I had a chance to meet Pablo Eisenberg at Hudson Institute last week. Along with Tracy Gary, he is a long term advocate not just of philanthropy, but of social change philanthropy with an eye to those most in need. He has a eloquent and impassioned article in the current Chronicle of Philanthropy, "Are Americans Generous? - Not really." Now, how can a man who was captain of the tennis team at both Oxford and Princeton be a friend of the poor and disadvantaged? Yet he is, as is Tracy, who was herself born into money. For a certain class within the privileged classes, the felt obligation to give back is urgent. "For unto whomsoever much is given, of him shall be much required: and to whom men have committed much, of him they will ask the more." Luke 12:48. Should children of privilege be raised with such ideals, and taught them through the liberal arts? Or, should each family just pass on its own values, however mean-spirited, venal, or cramped? Do we as a society have a stake in elevating the ideals of our ruling class?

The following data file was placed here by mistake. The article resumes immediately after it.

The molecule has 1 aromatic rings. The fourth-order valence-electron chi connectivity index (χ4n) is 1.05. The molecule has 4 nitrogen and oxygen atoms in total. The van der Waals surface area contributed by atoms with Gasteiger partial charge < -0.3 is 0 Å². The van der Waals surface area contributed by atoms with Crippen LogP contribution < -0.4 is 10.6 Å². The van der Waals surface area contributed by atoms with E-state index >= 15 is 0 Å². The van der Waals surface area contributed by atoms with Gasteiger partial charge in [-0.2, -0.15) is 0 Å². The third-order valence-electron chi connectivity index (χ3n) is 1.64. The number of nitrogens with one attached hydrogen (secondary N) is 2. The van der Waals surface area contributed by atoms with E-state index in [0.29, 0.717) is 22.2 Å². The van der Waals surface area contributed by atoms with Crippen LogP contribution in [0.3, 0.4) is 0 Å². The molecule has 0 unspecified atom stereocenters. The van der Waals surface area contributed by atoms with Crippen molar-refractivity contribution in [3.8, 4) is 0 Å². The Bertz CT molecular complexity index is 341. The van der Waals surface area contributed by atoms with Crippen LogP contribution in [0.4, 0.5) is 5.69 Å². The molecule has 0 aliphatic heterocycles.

I think again of Amy Kass and her book, Giving Well, Doing Good, an anthology of literary readings for thoughtful philanthropists. While she might identify as conservative, her readings would open a dialogue with any literate donor about self, family, society, virtue, self-reliance, obligation, and justice. This is not just about conservative versus liberal knee-jerks; it is about what it means to have a responsible upper class, or a true aristocracy, as opposed to a diverse bunch of rich boors. Amy could well convene such a conversation, no less than could Pablo. We are in this together, as a society. We cannot perhaps reverse the movement of money upward to the few. Can we not at least try to elevate and renovate their ideals? Nobility - not much of it. As a self-respecting Fool I would willingly serve a King, or an Empress, yet my clients are so often just upstart businesspersons with no class whatosever. So, toss Amy's learned book in the Dumpster; ignore the ideals of Tracy and Pablo. Let's talk about Social Capital Markets instead. That is just vulgar enough to appeal to today's culturally illiterate money. Well, I am late for a consultation on a client's vision and values - Coming Candidia!